Long before LND was a blog, it was a photo chronology of what Mike and I were cooking and eating in the earliest days of our relationship. My photography skills were even worse than they are now, but I didn’t care – I wasn’t taking pictures to share them, just to catalog our meals. It was casual and fun, totally low-pressure. I’ve missed those days.

In the years since I started taking pictures of my food, Mike and I shacked up, got married, moved from Brooklyn to Providence and back again, said goodbye to two beloved kitties, got published, ate high-end truck food on camera, welcomed two beloved children into the world, and worked on a book that is going to be out in a little over a month. That’s a whole lot of living, and a whole lot of meals that may or may not have made their way to these pages.


There have been plenty of fallow periods here as we went through various life adjustments, and I’ve often wondered if I should just let this space fade away. It has felt like too much of a burden, a drain on my (increasingly limited) time, and frankly, the blogging world is very different now than it was when I started. I don’t know squat about SEO (nor do I care), I don’t have the time or money to go to conferences, and so many of my favorite food bloggers stopped posting ages ago… but something has kept me from walking away.

I was reminded last week, amid all of the ugly news in our country and the world, of this essay. Amanda Hesser begins with these words:

We eat for many reasons other than hunger. But there is only one reason we gather at the table. To be with one another.


This virtual table is important to me. The sense of community and connection I have felt with the people I’ve interacted with via this space has sustained me through so many ups and downs over the last seven years, and I’m not ready to give that up. So instead of feeling some totally internal pressure to post more frequently, or to keep up with what others are doing, or to conform to someone else’s idea about the “right way” to write a food blog, I’m just gonna do me. There may be a recipe from time to time, if I’ve got the time and the space to create one, but mostly I want to go back to my roots, to post a crappy photo of a meal that we cooked in our tiny Brooklyn kitchen, and shared at our table.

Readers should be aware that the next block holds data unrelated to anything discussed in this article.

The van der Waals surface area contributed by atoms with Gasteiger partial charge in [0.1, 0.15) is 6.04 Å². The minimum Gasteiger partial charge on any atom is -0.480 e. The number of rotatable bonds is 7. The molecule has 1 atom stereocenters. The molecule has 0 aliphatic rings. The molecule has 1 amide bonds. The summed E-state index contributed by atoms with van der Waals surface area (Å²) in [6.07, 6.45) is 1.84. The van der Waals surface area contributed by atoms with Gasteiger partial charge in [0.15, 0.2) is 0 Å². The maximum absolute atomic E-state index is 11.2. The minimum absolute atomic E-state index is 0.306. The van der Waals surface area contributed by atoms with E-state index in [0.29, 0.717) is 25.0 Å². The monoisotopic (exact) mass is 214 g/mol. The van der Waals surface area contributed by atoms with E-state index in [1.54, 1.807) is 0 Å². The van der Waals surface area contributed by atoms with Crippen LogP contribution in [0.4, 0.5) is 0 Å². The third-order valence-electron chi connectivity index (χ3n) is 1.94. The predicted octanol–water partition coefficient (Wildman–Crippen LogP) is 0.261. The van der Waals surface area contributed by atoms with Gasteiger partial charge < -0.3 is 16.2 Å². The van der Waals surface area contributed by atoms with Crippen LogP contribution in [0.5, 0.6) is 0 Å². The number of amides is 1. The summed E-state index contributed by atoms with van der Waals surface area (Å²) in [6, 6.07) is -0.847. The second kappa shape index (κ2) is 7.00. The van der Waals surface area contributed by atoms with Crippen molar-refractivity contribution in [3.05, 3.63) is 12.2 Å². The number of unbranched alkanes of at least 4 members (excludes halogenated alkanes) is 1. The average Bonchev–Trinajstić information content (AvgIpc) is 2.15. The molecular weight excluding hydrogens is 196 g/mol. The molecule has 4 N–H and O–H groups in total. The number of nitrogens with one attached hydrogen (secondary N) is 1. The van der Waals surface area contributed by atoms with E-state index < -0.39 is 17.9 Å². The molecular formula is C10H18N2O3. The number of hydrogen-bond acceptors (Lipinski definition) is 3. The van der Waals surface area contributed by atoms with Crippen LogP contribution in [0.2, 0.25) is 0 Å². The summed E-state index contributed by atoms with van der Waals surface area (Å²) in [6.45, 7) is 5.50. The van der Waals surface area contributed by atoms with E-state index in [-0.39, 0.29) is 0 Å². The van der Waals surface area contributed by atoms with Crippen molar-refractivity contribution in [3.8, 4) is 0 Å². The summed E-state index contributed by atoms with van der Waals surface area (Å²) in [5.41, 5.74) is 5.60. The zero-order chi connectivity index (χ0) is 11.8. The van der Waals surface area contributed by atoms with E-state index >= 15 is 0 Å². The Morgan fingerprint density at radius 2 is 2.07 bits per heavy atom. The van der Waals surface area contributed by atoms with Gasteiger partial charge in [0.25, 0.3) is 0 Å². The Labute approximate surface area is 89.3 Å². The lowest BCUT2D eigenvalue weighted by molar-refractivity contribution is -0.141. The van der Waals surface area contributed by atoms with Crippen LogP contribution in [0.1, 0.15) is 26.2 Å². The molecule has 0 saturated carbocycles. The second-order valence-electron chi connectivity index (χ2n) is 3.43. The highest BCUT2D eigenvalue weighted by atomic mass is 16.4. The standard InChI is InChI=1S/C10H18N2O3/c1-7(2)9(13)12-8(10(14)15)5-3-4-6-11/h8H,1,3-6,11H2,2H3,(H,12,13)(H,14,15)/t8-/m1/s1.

Speaking of gathering together, in the coming months we’ll be traveling to Boston and Providence, to Central PA, and more to promote SHRUBS. We’d love to get a chance to meet some of you. We’ll be posting updates and tour information over on the SHRUBS Facebook page.


one small thing


I’ve been feeling a range of big emotions for the last week – anger, sadness, fear, disgust, despair, and a sense of utter powerlessness. What is going on in Ferguson, MO is ugly and horrific, and the more I read, the more I wish I could do something, anything, to help make things better, to support those who are fighting for justice. I was at a loss until this morning, when a friend on Facebook posted a link to the St. Louis Area Food Bank.

Schools in Ferguson are still closed, which means that kids who qualify for free lunch may not be getting it. Ferguson is also considered a food desert. One small thing we can do from our computers is to help feed people. I’m donating now. Can you? http://stlfoodbank.org/


a little big news

shrubs teaser

If you were around last Friday, you may have heard my husband‘s big announcement; and if you haven’t, well, I feel it is my duty to share some wonderful news with you.

While I’ve been spending the last few months not-so-much-cooking, and not-so-much-eating, and mostly putting all my energy into incubating Sprog 2.0, Mike has been pouring his heart and soul and considerable talents into a pretty major project of his own: a book. SHRUBS: AN OLD-FASHIONED DRINK FOR MODERN TIMES, is set for release in July of 2014. If you don’t yet know what a shrub is, well, my Dietsch is the guy to explain it to you.

shrubs cover 500sq

My own involvement with this project goes a little beyond taste tester and head cheerleader, as well: I shot the cover (!), and will be providing additional photos for the book (!!), which is exciting and surreal and more than a little nerve-wracking, since our deadline falls right around the time the new baby is due, but hey, an opportunity like this is a once in a lifetime thing. It’s a thrill to have some tiny part in helping Mike’s lifelong dream become a reality.

Big, big congrats, sweetie – I am so proud of you, and hopefully this is just the beginning.

I’m an Olive Adventurer!


I don’t usually post about brand partnerships here, but I have a longstanding love for olives, and when I was asked earlier this year by the folks at Lindsay Olives to contribute a couple of my original recipes to their Olive Adventurer series, I was happy to oblige. (I’m in excellent company, as you can see!)

You can get my recipes for Braised Escarole with White Beans and Olives, and Spaghettini alla Caponata (pictured above) over at LindsayOlives.com. Enjoy!